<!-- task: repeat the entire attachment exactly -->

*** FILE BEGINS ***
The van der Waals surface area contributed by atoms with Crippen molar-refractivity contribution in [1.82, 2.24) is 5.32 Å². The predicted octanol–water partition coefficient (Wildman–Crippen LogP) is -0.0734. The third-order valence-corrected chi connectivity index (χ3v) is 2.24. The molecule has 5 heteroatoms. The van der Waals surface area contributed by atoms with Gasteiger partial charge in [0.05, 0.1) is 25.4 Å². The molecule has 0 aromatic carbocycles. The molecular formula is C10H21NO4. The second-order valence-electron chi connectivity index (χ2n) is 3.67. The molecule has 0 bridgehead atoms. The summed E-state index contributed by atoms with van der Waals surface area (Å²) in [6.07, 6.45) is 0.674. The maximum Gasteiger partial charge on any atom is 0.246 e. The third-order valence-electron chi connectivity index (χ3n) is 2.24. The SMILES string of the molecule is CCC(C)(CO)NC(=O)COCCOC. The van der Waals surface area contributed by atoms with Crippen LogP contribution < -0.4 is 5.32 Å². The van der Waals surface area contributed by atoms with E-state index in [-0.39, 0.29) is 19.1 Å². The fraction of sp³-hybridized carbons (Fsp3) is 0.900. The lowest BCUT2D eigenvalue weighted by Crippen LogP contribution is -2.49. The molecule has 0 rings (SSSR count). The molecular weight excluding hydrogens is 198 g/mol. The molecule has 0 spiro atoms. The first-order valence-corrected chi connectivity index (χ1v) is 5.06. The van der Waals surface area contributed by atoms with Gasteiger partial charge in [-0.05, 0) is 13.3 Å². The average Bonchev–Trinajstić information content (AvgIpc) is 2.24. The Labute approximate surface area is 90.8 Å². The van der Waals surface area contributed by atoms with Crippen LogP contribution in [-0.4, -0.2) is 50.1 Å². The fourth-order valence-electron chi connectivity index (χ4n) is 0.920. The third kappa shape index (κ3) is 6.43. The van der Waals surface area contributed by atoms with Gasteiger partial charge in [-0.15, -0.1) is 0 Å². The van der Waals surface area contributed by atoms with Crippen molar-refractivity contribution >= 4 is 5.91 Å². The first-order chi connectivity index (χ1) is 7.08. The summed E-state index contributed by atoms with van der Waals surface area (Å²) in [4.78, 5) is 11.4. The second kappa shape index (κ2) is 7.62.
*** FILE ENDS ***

The van der Waals surface area contributed by atoms with Crippen molar-refractivity contribution in [1.82, 2.24) is 5.32 Å². The predicted octanol–water partition coefficient (Wildman–Crippen LogP) is -0.0734. The third-order valence-corrected chi connectivity index (χ3v) is 2.24. The molecule has 5 heteroatoms. The van der Waals surface area contributed by atoms with Gasteiger partial charge in [0.05, 0.1) is 25.4 Å². The molecule has 0 aromatic carbocycles. The molecular formula is C10H21NO4. The second-order valence-electron chi connectivity index (χ2n) is 3.67. The molecule has 0 bridgehead atoms. The summed E-state index contributed by atoms with van der Waals surface area (Å²) in [6.07, 6.45) is 0.674. The maximum Gasteiger partial charge on any atom is 0.246 e. The third-order valence-electron chi connectivity index (χ3n) is 2.24. The SMILES string of the molecule is CCC(C)(CO)NC(=O)COCCOC. The van der Waals surface area contributed by atoms with Crippen LogP contribution < -0.4 is 5.32 Å². The van der Waals surface area contributed by atoms with E-state index in [-0.39, 0.29) is 19.1 Å². The fraction of sp³-hybridized carbons (Fsp3) is 0.900. The lowest BCUT2D eigenvalue weighted by Crippen LogP contribution is -2.49. The molecule has 0 rings (SSSR count). The molecular weight excluding hydrogens is 198 g/mol. The molecule has 0 spiro atoms. The first-order valence-corrected chi connectivity index (χ1v) is 5.06. The van der Waals surface area contributed by atoms with Gasteiger partial charge in [-0.05, 0) is 13.3 Å². The average Bonchev–Trinajstić information content (AvgIpc) is 2.24. The Labute approximate surface area is 90.8 Å². The van der Waals surface area contributed by atoms with Crippen LogP contribution in [-0.4, -0.2) is 50.1 Å². The fourth-order valence-electron chi connectivity index (χ4n) is 0.920. The third kappa shape index (κ3) is 6.43. The van der Waals surface area contributed by atoms with Gasteiger partial charge in [-0.15, -0.1) is 0 Å². The van der Waals surface area contributed by atoms with Crippen molar-refractivity contribution >= 4 is 5.91 Å². The first-order chi connectivity index (χ1) is 7.08. The summed E-state index contributed by atoms with van der Waals surface area (Å²) in [4.78, 5) is 11.4. The second kappa shape index (κ2) is 7.62.